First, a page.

I adopted scrum in my org, but only in response to a product management org that refuse to do their job. We got features masquerading as requirements, we got endless tactical "the customer wants x" requests all while upper management basically was accusing the team of being lazy for not giving them everything they wanted (and more) right away.
So we adopted agile. This let upper mgmt see we were working as hard as we could and it forced PM to decide "what do you want next? What's the minimum viable set of features? Is this more important than that?"
Yes agile isn't a cure all, but it definitely helps dev remain productive in the face of laziness and stupidity elsewhere in the org.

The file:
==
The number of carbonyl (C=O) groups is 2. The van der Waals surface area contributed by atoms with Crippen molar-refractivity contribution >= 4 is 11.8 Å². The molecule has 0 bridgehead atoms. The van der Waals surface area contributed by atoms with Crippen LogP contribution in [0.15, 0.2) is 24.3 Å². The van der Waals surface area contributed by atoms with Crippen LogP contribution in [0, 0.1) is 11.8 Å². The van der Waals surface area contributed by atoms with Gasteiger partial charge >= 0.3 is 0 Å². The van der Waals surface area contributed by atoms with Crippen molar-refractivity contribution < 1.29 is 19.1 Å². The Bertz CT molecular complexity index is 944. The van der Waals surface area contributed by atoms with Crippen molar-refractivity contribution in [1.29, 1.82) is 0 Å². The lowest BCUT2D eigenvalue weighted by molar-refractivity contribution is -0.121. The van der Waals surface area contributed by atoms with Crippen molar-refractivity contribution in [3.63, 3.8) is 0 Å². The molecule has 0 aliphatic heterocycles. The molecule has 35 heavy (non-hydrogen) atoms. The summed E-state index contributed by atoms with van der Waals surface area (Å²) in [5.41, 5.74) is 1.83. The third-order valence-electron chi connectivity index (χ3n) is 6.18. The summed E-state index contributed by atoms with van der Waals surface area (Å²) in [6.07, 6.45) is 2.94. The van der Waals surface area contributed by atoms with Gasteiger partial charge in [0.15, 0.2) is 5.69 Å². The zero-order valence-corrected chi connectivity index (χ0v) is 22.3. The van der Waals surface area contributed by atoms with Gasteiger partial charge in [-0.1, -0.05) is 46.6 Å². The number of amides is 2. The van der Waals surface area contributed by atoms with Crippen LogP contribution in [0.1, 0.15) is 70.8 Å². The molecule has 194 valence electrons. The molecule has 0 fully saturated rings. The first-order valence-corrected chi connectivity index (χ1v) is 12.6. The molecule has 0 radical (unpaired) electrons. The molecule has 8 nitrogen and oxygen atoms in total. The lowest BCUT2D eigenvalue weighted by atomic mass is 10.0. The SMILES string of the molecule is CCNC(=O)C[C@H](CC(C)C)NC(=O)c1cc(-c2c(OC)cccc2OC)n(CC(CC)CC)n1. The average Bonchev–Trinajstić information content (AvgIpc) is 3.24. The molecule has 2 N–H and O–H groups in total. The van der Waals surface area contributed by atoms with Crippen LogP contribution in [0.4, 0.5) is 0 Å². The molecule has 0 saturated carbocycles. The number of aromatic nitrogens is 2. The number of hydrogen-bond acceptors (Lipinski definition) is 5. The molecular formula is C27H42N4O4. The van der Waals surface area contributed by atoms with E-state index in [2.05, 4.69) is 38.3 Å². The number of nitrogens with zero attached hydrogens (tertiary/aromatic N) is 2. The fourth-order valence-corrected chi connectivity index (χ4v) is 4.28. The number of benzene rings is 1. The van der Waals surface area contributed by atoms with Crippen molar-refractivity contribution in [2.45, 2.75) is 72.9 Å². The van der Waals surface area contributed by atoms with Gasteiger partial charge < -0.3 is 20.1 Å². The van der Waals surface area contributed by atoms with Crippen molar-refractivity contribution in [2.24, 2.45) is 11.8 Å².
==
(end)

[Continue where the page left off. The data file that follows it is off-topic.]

I've also seen a ton of fake agile (we call it "Fragile") where people adopt the buzzwords of agile without considering that good agile takes a lot of work. Fragile is adopting all the bad parts of agile without any understanding of the discipline involved to do it right (track technical debt, and pay it off as you go. Sprints are no excuse to not do long-term planning / grooming of the backlog. Daily stand-ups, where you track impediments are crucial. etc,)
Success with agile only comes if you understand when it's useful (where there's a large amount of uncertainty/stupidity, somewhere in the org)
It helps mask underlying problems (the uncertainty) while still maintaining productivity. But I wouldn't fly in a plane that was designed with agile principles. Uncertainty in a "mission critical" engineering problem kills people.